Types of businesses
An important consideration for any mum starting up in business is which type of business vehicle to use. The tax can be complicated and the terms confusing. Below you will find a summary of the different types of business structures and information on where to seek further help and advice.
Different types of businesses:
Sole Trader: Being a sole trader is the simplest way to run a business - it does not involve paying registration fees, and record keeping and accounting is reasonably straightforward. And as a sole trader you get to keep all the profits. Remember, you are personally liable for any debts that your business runs up which make this a risky option for businesses that need a lot of investment and financing. It is however simple to set up and might be ideal for starting up an enterprise with little running costs.
Partnerships: There are three types of partnerships: ordinary partnerships, limited partnerships and limited liability partnerships (LLPs)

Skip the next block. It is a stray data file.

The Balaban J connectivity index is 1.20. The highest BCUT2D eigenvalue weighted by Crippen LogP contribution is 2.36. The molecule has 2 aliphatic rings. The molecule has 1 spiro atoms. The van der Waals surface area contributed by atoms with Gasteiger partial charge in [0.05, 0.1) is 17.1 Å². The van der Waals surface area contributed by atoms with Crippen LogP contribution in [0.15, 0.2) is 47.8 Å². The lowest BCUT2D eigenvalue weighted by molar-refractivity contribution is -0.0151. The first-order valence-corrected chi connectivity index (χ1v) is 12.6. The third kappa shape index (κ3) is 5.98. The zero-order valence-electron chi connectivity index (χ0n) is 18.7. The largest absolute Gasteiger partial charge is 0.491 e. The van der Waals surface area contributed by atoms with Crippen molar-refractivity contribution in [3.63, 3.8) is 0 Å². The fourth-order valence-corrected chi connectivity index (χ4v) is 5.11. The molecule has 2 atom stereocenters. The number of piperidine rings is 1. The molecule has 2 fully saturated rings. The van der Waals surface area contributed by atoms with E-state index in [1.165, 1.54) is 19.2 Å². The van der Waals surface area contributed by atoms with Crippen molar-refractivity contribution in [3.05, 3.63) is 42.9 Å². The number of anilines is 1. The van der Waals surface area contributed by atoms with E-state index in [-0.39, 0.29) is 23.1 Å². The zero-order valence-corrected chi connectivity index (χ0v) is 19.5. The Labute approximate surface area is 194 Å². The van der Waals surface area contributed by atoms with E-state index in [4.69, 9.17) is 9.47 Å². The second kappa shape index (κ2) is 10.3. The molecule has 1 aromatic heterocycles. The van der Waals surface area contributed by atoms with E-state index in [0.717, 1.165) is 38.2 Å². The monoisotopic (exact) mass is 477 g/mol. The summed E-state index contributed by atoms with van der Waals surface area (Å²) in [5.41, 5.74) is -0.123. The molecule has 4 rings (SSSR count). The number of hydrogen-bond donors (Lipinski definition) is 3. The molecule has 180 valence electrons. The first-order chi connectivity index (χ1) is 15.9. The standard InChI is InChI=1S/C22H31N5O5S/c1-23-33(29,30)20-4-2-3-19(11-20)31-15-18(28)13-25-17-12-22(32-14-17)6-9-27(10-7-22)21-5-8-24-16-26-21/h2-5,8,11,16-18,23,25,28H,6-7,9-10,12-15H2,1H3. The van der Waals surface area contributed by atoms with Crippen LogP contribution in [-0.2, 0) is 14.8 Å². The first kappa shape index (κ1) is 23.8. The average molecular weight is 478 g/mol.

An 'ordinary' partnership has no legal existence that is distinct from the partners themselves. This means that if one of the partners resigns dies or goes bankrupt, the partnership must be dissolved - although the business may still continue.
A limited partnership is made up of one or more general partners and one or more limited partners.
General partners are jointly liable for any debts owed by the partnership and so are equally responsible for paying off the whole debt.
A limited partner's liability is limited to the amount of money they have invested in the business and to any personal guarantees they have given to raise finance.
Limited Liability Partnerships allow business partners to enjoy the benefit of limited liability, avoiding the liability problems that apply to ordinary partnerships. In this form of company there are no shares, and tax arrangements remain the same as for ordinary partnerships.
Limited liability companies are the most common form of business registration in the UK. Those which are unlimited are uncommon and rare by comparison. The main feature of limited liability companies are that they afford the owners (shareholders) and the persons who run it (directors) protection of their personal wealth.